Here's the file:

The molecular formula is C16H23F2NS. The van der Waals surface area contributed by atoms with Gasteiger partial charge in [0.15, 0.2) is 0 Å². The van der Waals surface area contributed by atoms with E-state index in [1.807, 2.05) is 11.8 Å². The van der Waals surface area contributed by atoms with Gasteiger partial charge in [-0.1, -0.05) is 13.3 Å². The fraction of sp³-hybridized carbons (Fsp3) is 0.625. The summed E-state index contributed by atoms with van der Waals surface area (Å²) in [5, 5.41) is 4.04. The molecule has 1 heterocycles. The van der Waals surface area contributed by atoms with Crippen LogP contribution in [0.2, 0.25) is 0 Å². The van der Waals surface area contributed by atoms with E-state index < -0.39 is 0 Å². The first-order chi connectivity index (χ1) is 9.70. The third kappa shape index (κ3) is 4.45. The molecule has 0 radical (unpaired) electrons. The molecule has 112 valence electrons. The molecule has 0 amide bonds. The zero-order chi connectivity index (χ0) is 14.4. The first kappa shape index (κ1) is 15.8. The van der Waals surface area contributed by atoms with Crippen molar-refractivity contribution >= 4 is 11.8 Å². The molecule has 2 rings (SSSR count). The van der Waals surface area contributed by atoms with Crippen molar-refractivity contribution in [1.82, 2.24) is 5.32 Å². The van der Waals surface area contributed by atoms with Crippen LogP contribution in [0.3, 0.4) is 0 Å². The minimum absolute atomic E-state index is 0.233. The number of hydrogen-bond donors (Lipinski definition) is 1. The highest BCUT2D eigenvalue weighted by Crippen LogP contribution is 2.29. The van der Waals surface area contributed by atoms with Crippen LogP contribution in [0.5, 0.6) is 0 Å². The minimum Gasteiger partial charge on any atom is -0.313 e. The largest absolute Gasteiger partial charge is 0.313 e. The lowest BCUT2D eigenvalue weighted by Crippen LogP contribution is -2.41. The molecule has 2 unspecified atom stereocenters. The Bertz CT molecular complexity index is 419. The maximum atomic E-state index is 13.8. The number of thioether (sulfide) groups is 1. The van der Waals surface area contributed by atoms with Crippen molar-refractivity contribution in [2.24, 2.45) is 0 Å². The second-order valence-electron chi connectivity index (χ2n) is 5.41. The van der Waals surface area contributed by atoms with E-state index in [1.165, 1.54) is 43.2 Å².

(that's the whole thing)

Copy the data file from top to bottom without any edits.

The molecular formula is C16H23F2NS. The van der Waals surface area contributed by atoms with Gasteiger partial charge in [0.15, 0.2) is 0 Å². The van der Waals surface area contributed by atoms with E-state index in [1.807, 2.05) is 11.8 Å². The van der Waals surface area contributed by atoms with Gasteiger partial charge in [-0.1, -0.05) is 13.3 Å². The fraction of sp³-hybridized carbons (Fsp3) is 0.625. The summed E-state index contributed by atoms with van der Waals surface area (Å²) in [5, 5.41) is 4.04. The molecule has 1 heterocycles. The van der Waals surface area contributed by atoms with Crippen LogP contribution in [0.2, 0.25) is 0 Å². The van der Waals surface area contributed by atoms with E-state index < -0.39 is 0 Å². The first-order chi connectivity index (χ1) is 9.70. The third kappa shape index (κ3) is 4.45. The molecule has 0 radical (unpaired) electrons. The molecule has 112 valence electrons. The molecule has 0 amide bonds. The zero-order chi connectivity index (χ0) is 14.4. The first kappa shape index (κ1) is 15.8. The van der Waals surface area contributed by atoms with Crippen molar-refractivity contribution >= 4 is 11.8 Å². The molecule has 2 rings (SSSR count). The van der Waals surface area contributed by atoms with Crippen molar-refractivity contribution in [1.82, 2.24) is 5.32 Å². The van der Waals surface area contributed by atoms with Crippen LogP contribution in [0.3, 0.4) is 0 Å². The minimum absolute atomic E-state index is 0.233. The number of hydrogen-bond donors (Lipinski definition) is 1. The highest BCUT2D eigenvalue weighted by Crippen LogP contribution is 2.29. The van der Waals surface area contributed by atoms with Crippen LogP contribution in [0.5, 0.6) is 0 Å². The minimum Gasteiger partial charge on any atom is -0.313 e. The largest absolute Gasteiger partial charge is 0.313 e. The lowest BCUT2D eigenvalue weighted by Crippen LogP contribution is -2.41. The molecule has 2 unspecified atom stereocenters. The Bertz CT molecular complexity index is 419. The maximum atomic E-state index is 13.8. The number of thioether (sulfide) groups is 1. The van der Waals surface area contributed by atoms with Crippen molar-refractivity contribution in [2.24, 2.45) is 0 Å². The second-order valence-electron chi connectivity index (χ2n) is 5.41. The van der Waals surface area contributed by atoms with E-state index in [1.165, 1.54) is 43.2 Å².